Editors: Monica Flegel and Christopher Parkes
Much has been written about the subject of cruelty against children, but this volume of collected essays seeks to focus critical attention instead on the representation of the cruel child. As a cultural sign, the cruel child lies at the nexus of many different and competing discourses that construct the child and childhood. By examining the cruel child in many kinds of popular texts we can sharpen our understanding of the changing nature of the representation of the child.
In the eighteenth century, Romanticism tended to construct the child as innocent, while the evangelical religious tradition tended to construct the child as born into sin, as a site of chaos that must be disciplined and controlled. In the nineteenth century, however, the rise of the social sciences introduced the nature vs. nurture argument, which problematized the child’s identity as one that is shaped by both hereditary biology and material environments.
In terms of the representation of the child in cultural texts, the romantic view of the child has tended to dominate in the years after the so-called golden age of children’s literature. The rise of the imaginative child and imaginative texts for children meant that the child became a figure idealized for its innocence, curiosity, and wonderment and that childhood became a discrete period of life in which the imagination was to be developed and indulged before the mind forged manacles of society could corrupt it. The cruel child, therefore, has tended to be constructed as the opposite of the idealized, imaginative child.
But the purpose of this volume is to examine the ways in which the cruel child is a complex construction, one that often acts as a kind of shadow figure for modern society. This is evident in horror narratives, for example, in which the evil child becomes the married couple’s worst nightmare sent to destroy their chance for a peaceful domesticity. The child is the figure that possesses the ability to roll back the clock and plunge society into a pre-modern time of magic and superstition. It is also evident in bullying narratives in which the innocent child is victimized by an aggressor who is representative of all that a just and inclusive society abhors. The cruel child is again the site at which modern society threatens to unravel into violence and savagery.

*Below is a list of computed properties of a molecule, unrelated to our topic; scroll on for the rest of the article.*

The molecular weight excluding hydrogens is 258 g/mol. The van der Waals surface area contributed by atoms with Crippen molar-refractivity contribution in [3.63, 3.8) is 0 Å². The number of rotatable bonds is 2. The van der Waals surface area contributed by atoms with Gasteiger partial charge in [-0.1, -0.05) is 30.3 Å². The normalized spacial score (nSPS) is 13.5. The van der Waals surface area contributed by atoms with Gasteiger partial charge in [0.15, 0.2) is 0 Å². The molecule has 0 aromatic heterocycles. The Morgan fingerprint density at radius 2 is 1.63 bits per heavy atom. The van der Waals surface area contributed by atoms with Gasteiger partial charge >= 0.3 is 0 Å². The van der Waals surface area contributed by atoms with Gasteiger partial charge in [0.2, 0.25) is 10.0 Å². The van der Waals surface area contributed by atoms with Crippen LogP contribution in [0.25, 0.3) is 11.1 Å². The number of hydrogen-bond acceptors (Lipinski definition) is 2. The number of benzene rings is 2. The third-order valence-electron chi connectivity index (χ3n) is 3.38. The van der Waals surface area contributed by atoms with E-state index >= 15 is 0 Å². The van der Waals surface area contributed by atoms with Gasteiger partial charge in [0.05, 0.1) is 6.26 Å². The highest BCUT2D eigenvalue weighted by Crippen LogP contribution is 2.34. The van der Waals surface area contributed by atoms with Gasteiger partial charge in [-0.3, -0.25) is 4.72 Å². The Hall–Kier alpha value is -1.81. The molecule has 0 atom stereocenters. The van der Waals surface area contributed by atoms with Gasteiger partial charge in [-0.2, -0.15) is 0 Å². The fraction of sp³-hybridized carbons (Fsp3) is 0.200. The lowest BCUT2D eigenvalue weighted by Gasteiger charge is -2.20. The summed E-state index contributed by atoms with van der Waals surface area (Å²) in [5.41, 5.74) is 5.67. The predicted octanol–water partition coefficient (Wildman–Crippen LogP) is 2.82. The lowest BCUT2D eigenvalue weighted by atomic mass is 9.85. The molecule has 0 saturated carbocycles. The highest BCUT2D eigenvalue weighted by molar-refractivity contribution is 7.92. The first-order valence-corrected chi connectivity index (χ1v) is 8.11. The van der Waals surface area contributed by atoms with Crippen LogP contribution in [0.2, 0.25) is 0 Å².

As a shadow figure, however, the cruel child also represents the possibility of power and agency, the possibility of transforming from innocent victim into powerful social actor. In horror narratives, again as an example, the victimized child can suddenly unleash great supernatural forces to exact revenge on his or her tormentors. The cruel child is not simply the opposite of the innocent child but that which is suppressed when innocence is allowed to overwhelm the child’s identity.
We welcome essays that explore the complexity of childhood cruelty in popular texts (books, film, television, digital media, etc.) produced in any time period and any nation.
Possible topics include:
Kids are Cruel: The assumption that children and young people are naturally cruel is a commonly expressed one, and we invite submissions that unpack how childhood is constructed in such a way as to make it compatible with cruelty.